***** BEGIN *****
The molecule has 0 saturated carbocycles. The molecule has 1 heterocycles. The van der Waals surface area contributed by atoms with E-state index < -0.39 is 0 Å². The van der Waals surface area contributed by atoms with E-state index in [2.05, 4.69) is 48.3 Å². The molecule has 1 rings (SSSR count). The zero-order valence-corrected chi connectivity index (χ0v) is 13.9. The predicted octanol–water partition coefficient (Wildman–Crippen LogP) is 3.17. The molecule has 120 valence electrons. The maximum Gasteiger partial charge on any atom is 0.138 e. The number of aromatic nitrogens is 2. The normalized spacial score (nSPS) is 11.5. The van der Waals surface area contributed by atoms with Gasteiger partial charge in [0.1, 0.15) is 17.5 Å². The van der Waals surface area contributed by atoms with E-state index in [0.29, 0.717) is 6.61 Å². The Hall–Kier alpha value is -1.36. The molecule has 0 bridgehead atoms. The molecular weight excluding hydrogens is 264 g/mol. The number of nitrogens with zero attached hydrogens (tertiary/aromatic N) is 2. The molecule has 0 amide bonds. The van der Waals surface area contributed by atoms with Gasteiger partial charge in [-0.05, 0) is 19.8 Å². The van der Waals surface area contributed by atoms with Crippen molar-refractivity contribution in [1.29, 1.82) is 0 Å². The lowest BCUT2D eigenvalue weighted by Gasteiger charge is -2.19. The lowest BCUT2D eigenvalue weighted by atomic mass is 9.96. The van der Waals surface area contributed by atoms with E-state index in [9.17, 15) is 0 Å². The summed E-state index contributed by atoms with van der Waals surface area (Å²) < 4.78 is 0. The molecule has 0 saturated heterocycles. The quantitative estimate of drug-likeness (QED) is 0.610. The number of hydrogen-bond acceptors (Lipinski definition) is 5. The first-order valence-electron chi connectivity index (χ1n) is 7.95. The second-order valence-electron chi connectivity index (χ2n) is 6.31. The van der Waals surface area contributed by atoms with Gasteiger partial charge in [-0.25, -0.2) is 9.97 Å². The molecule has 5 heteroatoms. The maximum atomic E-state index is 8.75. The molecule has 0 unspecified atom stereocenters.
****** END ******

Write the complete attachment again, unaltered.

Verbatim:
The molecule has 0 saturated carbocycles. The molecule has 1 heterocycles. The van der Waals surface area contributed by atoms with E-state index < -0.39 is 0 Å². The van der Waals surface area contributed by atoms with E-state index in [2.05, 4.69) is 48.3 Å². The molecule has 1 rings (SSSR count). The zero-order valence-corrected chi connectivity index (χ0v) is 13.9. The predicted octanol–water partition coefficient (Wildman–Crippen LogP) is 3.17. The molecule has 120 valence electrons. The maximum Gasteiger partial charge on any atom is 0.138 e. The number of aromatic nitrogens is 2. The normalized spacial score (nSPS) is 11.5. The van der Waals surface area contributed by atoms with Gasteiger partial charge in [0.1, 0.15) is 17.5 Å². The van der Waals surface area contributed by atoms with E-state index in [0.29, 0.717) is 6.61 Å². The Hall–Kier alpha value is -1.36. The molecule has 0 bridgehead atoms. The molecular weight excluding hydrogens is 264 g/mol. The number of nitrogens with zero attached hydrogens (tertiary/aromatic N) is 2. The molecule has 0 amide bonds. The van der Waals surface area contributed by atoms with Gasteiger partial charge in [-0.05, 0) is 19.8 Å². The van der Waals surface area contributed by atoms with Crippen molar-refractivity contribution in [1.29, 1.82) is 0 Å². The lowest BCUT2D eigenvalue weighted by Gasteiger charge is -2.19. The lowest BCUT2D eigenvalue weighted by atomic mass is 9.96. The van der Waals surface area contributed by atoms with E-state index in [9.17, 15) is 0 Å². The summed E-state index contributed by atoms with van der Waals surface area (Å²) < 4.78 is 0. The molecule has 0 saturated heterocycles. The quantitative estimate of drug-likeness (QED) is 0.610. The number of hydrogen-bond acceptors (Lipinski definition) is 5. The first-order valence-electron chi connectivity index (χ1n) is 7.95. The second-order valence-electron chi connectivity index (χ2n) is 6.31. The van der Waals surface area contributed by atoms with Gasteiger partial charge in [-0.25, -0.2) is 9.97 Å². The molecule has 5 heteroatoms. The maximum atomic E-state index is 8.75. The molecule has 0 unspecified atom stereocenters.